LONDON (Reuters) -Britain faces a “tidal wave” of the Omicron variant of coronavirus and two vaccine doses will not be enough to contain it, Prime Minister Boris Johnson warned on Sunday, as he accelerated the booster rollout programme.
Speaking hours after government scientists lifted the COVID alert level to 4 on a 5-point scale, Johnson said the booster programme must go faster because scientists did not yet know if Omicron was less severe than other variants.
“A tidal wave of Omicron is coming,” Johnson said in a televised statement on Sunday evening. “And I’m afraid it is now clear that two doses of vaccine are simply not enough to give the level of protection we all need.”
Johnson added that with Omicron known to be much more transmissible than other variants, the National Health Service would struggle to cope with hospitalisations if the variant were to tear through an un-boosted population.
“Everyone eligible aged 18 and over in England will have the chance to get their booster before the New Year,” Johnson said.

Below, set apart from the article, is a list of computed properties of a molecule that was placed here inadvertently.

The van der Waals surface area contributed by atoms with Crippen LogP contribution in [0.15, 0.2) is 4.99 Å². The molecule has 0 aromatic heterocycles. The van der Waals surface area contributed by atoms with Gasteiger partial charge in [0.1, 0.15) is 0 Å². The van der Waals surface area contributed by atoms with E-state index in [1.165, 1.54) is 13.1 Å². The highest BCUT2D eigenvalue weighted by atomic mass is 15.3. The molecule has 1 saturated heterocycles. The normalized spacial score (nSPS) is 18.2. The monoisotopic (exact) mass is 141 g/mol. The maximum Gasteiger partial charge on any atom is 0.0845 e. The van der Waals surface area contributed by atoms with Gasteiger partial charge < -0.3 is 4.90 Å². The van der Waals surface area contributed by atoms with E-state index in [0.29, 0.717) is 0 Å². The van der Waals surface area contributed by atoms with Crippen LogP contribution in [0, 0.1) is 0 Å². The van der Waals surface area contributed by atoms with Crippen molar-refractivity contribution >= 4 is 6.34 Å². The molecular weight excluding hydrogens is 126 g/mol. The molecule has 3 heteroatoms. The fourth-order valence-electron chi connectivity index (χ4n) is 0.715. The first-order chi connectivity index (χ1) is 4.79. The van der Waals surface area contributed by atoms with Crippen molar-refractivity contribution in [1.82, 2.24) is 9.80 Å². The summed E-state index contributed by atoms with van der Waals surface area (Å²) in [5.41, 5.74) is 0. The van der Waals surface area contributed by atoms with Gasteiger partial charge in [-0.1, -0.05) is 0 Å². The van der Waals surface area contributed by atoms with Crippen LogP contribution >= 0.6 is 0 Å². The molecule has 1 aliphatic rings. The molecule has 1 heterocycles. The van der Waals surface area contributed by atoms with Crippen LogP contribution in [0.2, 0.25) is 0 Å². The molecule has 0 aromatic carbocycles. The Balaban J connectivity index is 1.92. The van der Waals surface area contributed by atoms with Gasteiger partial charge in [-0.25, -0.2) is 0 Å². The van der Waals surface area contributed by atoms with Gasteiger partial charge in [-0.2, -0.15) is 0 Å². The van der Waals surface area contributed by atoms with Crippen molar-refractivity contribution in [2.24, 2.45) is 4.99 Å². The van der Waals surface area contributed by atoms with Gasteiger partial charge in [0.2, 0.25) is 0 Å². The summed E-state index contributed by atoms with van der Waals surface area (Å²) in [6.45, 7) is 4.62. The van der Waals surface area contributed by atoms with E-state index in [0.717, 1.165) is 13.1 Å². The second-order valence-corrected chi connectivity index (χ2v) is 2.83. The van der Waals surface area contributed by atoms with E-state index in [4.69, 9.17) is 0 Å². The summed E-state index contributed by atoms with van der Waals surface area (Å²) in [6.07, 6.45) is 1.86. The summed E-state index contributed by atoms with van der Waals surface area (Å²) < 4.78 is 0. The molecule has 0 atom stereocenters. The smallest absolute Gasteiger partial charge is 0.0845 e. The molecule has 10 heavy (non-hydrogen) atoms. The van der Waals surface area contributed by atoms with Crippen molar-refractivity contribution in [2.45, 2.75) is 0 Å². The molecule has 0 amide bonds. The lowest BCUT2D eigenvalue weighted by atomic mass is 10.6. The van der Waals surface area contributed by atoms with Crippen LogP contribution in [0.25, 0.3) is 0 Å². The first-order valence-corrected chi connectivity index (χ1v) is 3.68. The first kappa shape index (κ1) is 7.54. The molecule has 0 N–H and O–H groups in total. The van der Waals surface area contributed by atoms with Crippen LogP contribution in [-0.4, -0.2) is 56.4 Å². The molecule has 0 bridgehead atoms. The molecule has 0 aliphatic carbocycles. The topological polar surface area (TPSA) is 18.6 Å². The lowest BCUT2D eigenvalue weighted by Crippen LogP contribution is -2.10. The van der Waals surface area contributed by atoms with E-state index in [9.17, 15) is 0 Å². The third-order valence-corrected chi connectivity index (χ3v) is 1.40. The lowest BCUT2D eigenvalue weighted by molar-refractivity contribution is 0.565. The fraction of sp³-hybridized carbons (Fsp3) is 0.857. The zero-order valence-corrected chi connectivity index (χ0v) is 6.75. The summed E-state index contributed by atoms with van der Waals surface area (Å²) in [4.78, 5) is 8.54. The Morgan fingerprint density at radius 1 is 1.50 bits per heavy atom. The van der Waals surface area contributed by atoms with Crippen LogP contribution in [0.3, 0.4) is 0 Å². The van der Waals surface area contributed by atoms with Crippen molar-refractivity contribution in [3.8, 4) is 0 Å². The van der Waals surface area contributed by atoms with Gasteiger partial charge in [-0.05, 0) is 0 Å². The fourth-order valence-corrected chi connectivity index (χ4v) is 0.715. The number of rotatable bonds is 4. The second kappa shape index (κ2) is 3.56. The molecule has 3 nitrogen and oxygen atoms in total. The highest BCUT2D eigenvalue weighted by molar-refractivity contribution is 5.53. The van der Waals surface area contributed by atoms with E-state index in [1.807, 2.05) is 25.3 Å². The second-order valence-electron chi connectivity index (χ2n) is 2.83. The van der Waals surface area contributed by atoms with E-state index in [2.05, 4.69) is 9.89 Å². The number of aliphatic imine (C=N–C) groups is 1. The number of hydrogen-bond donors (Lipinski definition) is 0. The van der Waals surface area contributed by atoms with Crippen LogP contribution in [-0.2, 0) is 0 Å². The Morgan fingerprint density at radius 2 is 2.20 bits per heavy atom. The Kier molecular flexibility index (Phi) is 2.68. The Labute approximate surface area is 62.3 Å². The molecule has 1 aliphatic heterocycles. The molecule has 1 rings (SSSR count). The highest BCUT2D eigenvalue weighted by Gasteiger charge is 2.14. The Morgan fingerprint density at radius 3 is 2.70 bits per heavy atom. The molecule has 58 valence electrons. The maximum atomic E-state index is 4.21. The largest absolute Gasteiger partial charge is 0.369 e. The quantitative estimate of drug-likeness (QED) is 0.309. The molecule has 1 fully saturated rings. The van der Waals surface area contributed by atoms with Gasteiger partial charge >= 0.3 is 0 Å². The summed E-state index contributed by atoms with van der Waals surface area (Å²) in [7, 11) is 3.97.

Data released on Friday showed that vaccine efficacy against symptomatic infection was substantially reduced against Omicron with just two doses, but a third dose boosted protection up to over 70%.
In order to hit the accelerated rollout target, military planning teams will be brought in and new vaccine sites opened.
Johnson has responded to the emergence of Omicron by introducing a “Plan B” in England, ordering people to work from home, wear masks in public places and use vaccine passes to slow the rate of infections.
However many of Johnson’s own Conservative Party lawmakers are set to vote against these measures in parliament on Tuesday, and Johnson said there were no plans for further restrictions as cases soar.
The seven-day average of COVID cases by date reported has risen in recent days above 50,000 – the highest since the January peak during the last wave of the pandemic.
With 146,439 fatalities recorded within 28 days of a positive COVID-19 test as of Sunday, Britain has Europe’s highest death toll from the virus.
While that damaged the government’s reputation in the depths of the pandemic, officials have been praised for rolling out one of the fastest vaccine programmes, which helped to contain daily death figures.
In recent weeks however questions have once again emerged over Johnson’s future after a series of scandals, the most damaging being reports that parties were held at Downing Street during a 2020 Christmas lockdown when such festivities were banned.
A Survation poll for the Daily Mirror newspaper published on Sunday found that 77% of Britons said they were less likely to follow COVID rules if government officials had broken them.
(Reporting by Andy Bruce; Editing by Kate Holton, William Maclean and Daniel Wallis)